Examining what we see here, Old Schoolers would likely tell you the dealer’s 6 is weak and you should expect it to bust. But is that true? I say no, because:

1)Given your answer to question No. 1, what is the exact likelihood the dealer’s hole card is a 10? Zero. All the 10s were dealt already. There are none left. (While I realize this would never occur in a real game, there are dramatic swings in card balances in which equivalent situations occur—where so many 10s were dealt, they’re much less likely to appear.)

2)Is the dealer strong or weak? The dealer is very strong here. The cards that combine singly with the 6 to produce the most bustable totals have been dealt (the 8, 9, and 10s, which would have given the dealer bustable totals of 14, 15, and 16; these cards are also the ones we’d like to be rich in the un-dealt mix, to then bust the dealer). Therefore, the dealer is highly unlikely to bust. (Hint: You could not stand on a 12- through 16-point hand if you had one here.) My research has revealed that all dealer up cards have strong and weak phases, based on the specific mix of un-dealt cards throughout a round. Here, this concept is demonstrated dramatically.

3)What is the relative likelihood the dealer will bust? Very few card combinations would now bust the dealer, so the likelihood is very low. (See the four permutations that would do so—less likely five- and six-card strings, dependent on the 7 coming last, to bust the dealer.)

4)What’s the relative likelihood the player with the 8 and 9, a 17-point hand, will win? Very low. The dealer will tend to draw to at least 17 if not better. When low cards are due, the dealer 6 scores high.

One of the lessons here: You must learn to analyze the cards to determine whether the dealer is strong or weak—no matter what the up card is—so you know how to play your cards.

**The Circle of 13 - March 2014**

I’m not the first researcher and mathematician to announce that blackjack is beatable primarily because it’s predictable. But I have made discoveries and created methods that make the game not only more predictable but also more winnable.

Doing seminars nationwide when time permits, I came up with a beginner’s learning tool that I’ve found beautifully introduces newcomers to cutting-edge blackjack methods and the concept of predictability (at least one aspect of it) and probability (which some people think of as “playing the odds,” although it’s more than that). I call this tool The Circle of 13 and the exercises that arise from it, Circle of 13 Games.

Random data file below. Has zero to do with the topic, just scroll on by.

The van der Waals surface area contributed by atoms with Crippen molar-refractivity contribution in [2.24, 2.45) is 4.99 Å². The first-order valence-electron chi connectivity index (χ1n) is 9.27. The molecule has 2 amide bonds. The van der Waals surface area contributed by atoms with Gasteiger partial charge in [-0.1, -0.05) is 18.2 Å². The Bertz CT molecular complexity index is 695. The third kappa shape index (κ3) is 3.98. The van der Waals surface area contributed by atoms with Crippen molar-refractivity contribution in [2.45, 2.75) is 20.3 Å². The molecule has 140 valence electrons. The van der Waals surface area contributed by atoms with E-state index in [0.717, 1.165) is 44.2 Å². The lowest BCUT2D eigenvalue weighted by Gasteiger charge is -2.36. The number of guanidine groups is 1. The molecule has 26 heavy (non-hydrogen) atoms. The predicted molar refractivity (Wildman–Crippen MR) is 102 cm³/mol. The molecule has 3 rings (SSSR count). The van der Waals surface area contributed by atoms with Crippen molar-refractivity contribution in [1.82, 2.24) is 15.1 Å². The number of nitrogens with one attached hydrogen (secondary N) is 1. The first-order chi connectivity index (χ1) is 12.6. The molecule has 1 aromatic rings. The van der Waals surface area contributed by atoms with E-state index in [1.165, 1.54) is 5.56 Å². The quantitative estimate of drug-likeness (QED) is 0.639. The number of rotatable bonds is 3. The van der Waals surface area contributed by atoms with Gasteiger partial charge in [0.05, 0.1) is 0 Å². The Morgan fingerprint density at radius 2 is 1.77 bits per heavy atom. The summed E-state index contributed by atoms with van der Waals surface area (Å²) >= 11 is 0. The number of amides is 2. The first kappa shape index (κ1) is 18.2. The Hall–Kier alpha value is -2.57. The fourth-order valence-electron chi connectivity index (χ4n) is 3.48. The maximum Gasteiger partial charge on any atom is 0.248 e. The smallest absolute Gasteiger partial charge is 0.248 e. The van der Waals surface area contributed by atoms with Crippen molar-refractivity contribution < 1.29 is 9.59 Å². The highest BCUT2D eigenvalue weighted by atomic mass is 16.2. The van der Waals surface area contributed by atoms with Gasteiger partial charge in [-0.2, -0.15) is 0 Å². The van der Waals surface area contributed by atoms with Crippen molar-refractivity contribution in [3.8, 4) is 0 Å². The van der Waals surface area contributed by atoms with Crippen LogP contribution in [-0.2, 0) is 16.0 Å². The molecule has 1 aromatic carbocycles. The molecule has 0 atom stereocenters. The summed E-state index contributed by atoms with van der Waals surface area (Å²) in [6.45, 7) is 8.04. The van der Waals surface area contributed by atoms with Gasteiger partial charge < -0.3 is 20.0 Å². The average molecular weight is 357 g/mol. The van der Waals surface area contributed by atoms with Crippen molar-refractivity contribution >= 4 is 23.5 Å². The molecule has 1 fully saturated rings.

When a mathematician looks to simplify a problem, he looks for the lowest common denominator, that is, the simplest representation that, in a nutshell, explains the greater whole. In blackjack, our lowest common denominator is a suit of cards, which total 13 in all. No matter how many decks are in play, suits are the building blocks that set all the blackjack math in motion, so if you understand what’s going on in a suit of cards and can play a Circle of 13 Game, you are en route to playing a more precise, better game. In every suit there are four 10-point cards: the actual 10s and the three face cards. This proportion—4 out of 13—is the same for every game, whether single or multiple deck. The 10s, therefore, account for a little less than 31 percent of the cards, while the rest count for a little less than 8 percent each. Right away you should understand why the Old School method of “always assume the hole card [the dealer’s hidden card] is a 10” is so ridiculous. On average, that likelihood is just 31 percent, which means playing the Old School way will have you making a mistake 69 percent of the time!

Now, a Circle of 13 Game is where you play with just one suit of cards, dealt to just three players. Deal as they would in a casino, one card to each player (starting with the “first baseman,” the player next to the dealer’s left arm) with the second card to the dealer being the hole card.

The great thing about this is that you can predict events with an exactitude you cannot bring to the real game, and it gets your brain working. It teaches you the concept of probability. This is akin to a beginning pianist starting with scales instead of Beethoven’s Fifth Piano Concerto.

Let’s recreate the example shown here with a suit of cards.

Old Schoolers will tell you the dealer’s 6 is weak and you should expect it to bust. But is that really true? Look at the cards and answer the following questions:

1)What cards remain un-dealt?

2)Based upon your answer to question No. 1, what’s the exact likelihood the dealer’s hole card is a 10?

3)Based upon your answer to question No. 2, is the dealer strong or weak?

4)What is the relative (not exact) likelihood the dealer will bust? (Take the un-dealt cards and pair them with the dealer’s 6 and see how many combinations would bust the dealer.)

5)What’s the relative (not exact) likelihood the player with the 8 and 9, a 17-point hand, will win?

One thing this will teach you is the need to analyze the cards before assuming anything.

Work on this and I’ll give you the full explanation, with all the answers, next month!